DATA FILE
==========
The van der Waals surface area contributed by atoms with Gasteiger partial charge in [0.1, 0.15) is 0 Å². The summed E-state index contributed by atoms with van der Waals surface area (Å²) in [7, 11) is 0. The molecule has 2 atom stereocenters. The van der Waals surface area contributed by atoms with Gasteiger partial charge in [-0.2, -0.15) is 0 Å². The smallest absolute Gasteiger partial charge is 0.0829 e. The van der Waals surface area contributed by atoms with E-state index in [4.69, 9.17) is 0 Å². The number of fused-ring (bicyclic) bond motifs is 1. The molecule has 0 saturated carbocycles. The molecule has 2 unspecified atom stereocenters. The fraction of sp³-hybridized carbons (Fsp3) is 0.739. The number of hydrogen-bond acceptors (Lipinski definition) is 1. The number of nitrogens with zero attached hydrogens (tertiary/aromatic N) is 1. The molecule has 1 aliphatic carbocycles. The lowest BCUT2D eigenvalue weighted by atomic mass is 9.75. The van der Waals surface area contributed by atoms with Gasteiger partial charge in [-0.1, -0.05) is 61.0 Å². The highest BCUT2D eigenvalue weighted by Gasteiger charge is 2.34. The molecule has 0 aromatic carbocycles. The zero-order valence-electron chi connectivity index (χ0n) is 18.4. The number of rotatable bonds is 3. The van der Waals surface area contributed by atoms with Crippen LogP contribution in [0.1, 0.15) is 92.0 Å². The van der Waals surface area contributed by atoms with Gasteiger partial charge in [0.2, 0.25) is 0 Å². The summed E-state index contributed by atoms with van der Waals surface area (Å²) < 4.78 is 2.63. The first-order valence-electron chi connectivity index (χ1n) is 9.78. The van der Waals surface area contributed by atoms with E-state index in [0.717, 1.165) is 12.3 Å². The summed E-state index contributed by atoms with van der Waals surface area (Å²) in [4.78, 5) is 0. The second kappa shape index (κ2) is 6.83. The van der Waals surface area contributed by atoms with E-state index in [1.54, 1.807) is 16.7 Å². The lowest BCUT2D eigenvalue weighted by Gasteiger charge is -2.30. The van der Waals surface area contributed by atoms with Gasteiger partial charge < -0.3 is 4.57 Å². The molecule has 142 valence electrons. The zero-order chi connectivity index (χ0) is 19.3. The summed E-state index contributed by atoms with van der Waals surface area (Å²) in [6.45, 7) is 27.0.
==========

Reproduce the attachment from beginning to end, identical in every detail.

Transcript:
The van der Waals surface area contributed by atoms with Gasteiger partial charge in [0.1, 0.15) is 0 Å². The summed E-state index contributed by atoms with van der Waals surface area (Å²) in [7, 11) is 0. The molecule has 2 atom stereocenters. The van der Waals surface area contributed by atoms with Gasteiger partial charge in [-0.2, -0.15) is 0 Å². The smallest absolute Gasteiger partial charge is 0.0829 e. The van der Waals surface area contributed by atoms with E-state index in [4.69, 9.17) is 0 Å². The number of fused-ring (bicyclic) bond motifs is 1. The molecule has 0 saturated carbocycles. The molecule has 2 unspecified atom stereocenters. The fraction of sp³-hybridized carbons (Fsp3) is 0.739. The number of hydrogen-bond acceptors (Lipinski definition) is 1. The number of nitrogens with zero attached hydrogens (tertiary/aromatic N) is 1. The molecule has 1 aliphatic carbocycles. The lowest BCUT2D eigenvalue weighted by atomic mass is 9.75. The van der Waals surface area contributed by atoms with Gasteiger partial charge in [-0.1, -0.05) is 61.0 Å². The highest BCUT2D eigenvalue weighted by Gasteiger charge is 2.34. The molecule has 0 aromatic carbocycles. The zero-order valence-electron chi connectivity index (χ0n) is 18.4. The number of rotatable bonds is 3. The van der Waals surface area contributed by atoms with Crippen LogP contribution in [0.1, 0.15) is 92.0 Å². The van der Waals surface area contributed by atoms with Gasteiger partial charge in [0.2, 0.25) is 0 Å². The summed E-state index contributed by atoms with van der Waals surface area (Å²) < 4.78 is 2.63. The first-order valence-electron chi connectivity index (χ1n) is 9.78. The van der Waals surface area contributed by atoms with E-state index in [0.717, 1.165) is 12.3 Å². The summed E-state index contributed by atoms with van der Waals surface area (Å²) in [4.78, 5) is 0. The second kappa shape index (κ2) is 6.83. The van der Waals surface area contributed by atoms with E-state index in [1.54, 1.807) is 16.7 Å². The lowest BCUT2D eigenvalue weighted by Gasteiger charge is -2.30. The van der Waals surface area contributed by atoms with Gasteiger partial charge < -0.3 is 4.57 Å². The molecule has 142 valence electrons. The zero-order chi connectivity index (χ0) is 19.3. The summed E-state index contributed by atoms with van der Waals surface area (Å²) in [6.45, 7) is 27.0.